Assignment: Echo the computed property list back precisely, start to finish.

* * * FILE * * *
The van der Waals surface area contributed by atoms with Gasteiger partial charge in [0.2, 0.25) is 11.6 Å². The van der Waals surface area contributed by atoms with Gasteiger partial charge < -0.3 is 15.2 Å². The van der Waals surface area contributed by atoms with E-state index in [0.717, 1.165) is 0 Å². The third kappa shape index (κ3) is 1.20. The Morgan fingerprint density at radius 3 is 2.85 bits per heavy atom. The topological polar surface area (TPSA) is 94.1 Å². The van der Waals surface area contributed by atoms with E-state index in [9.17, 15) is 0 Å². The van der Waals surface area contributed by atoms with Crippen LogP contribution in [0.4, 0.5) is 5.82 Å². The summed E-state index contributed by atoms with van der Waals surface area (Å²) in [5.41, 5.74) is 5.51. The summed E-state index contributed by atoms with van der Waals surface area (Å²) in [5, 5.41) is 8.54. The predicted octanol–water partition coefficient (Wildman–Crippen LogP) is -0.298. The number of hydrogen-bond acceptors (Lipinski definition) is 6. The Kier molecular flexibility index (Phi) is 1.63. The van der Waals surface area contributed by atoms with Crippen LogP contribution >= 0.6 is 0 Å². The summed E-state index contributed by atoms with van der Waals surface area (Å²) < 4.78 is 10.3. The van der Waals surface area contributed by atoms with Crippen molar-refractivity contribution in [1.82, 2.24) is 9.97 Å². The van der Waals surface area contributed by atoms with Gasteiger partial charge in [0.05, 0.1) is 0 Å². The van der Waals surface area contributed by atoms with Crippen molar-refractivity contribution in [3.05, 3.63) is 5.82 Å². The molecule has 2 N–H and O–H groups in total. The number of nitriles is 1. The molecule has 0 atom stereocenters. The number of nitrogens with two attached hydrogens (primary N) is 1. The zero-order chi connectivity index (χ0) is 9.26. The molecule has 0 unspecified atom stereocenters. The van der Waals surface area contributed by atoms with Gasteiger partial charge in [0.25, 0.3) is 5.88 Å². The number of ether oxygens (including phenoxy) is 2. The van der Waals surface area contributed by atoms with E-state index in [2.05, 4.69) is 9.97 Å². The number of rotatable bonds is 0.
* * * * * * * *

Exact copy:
The van der Waals surface area contributed by atoms with Gasteiger partial charge in [0.2, 0.25) is 11.6 Å². The van der Waals surface area contributed by atoms with Gasteiger partial charge < -0.3 is 15.2 Å². The van der Waals surface area contributed by atoms with E-state index in [0.717, 1.165) is 0 Å². The third kappa shape index (κ3) is 1.20. The Morgan fingerprint density at radius 3 is 2.85 bits per heavy atom. The topological polar surface area (TPSA) is 94.1 Å². The van der Waals surface area contributed by atoms with E-state index in [9.17, 15) is 0 Å². The van der Waals surface area contributed by atoms with Crippen LogP contribution in [0.4, 0.5) is 5.82 Å². The summed E-state index contributed by atoms with van der Waals surface area (Å²) in [5.41, 5.74) is 5.51. The summed E-state index contributed by atoms with van der Waals surface area (Å²) in [5, 5.41) is 8.54. The predicted octanol–water partition coefficient (Wildman–Crippen LogP) is -0.298. The number of hydrogen-bond acceptors (Lipinski definition) is 6. The Kier molecular flexibility index (Phi) is 1.63. The van der Waals surface area contributed by atoms with Crippen LogP contribution >= 0.6 is 0 Å². The summed E-state index contributed by atoms with van der Waals surface area (Å²) < 4.78 is 10.3. The van der Waals surface area contributed by atoms with Crippen molar-refractivity contribution in [1.82, 2.24) is 9.97 Å². The van der Waals surface area contributed by atoms with Gasteiger partial charge in [0.05, 0.1) is 0 Å². The van der Waals surface area contributed by atoms with Crippen molar-refractivity contribution in [3.05, 3.63) is 5.82 Å². The molecule has 2 N–H and O–H groups in total. The number of nitriles is 1. The molecule has 0 atom stereocenters. The number of nitrogens with two attached hydrogens (primary N) is 1. The zero-order chi connectivity index (χ0) is 9.26. The molecule has 0 unspecified atom stereocenters. The van der Waals surface area contributed by atoms with Gasteiger partial charge in [0.25, 0.3) is 5.88 Å². The number of ether oxygens (including phenoxy) is 2. The van der Waals surface area contributed by atoms with E-state index in [2.05, 4.69) is 9.97 Å². The number of rotatable bonds is 0.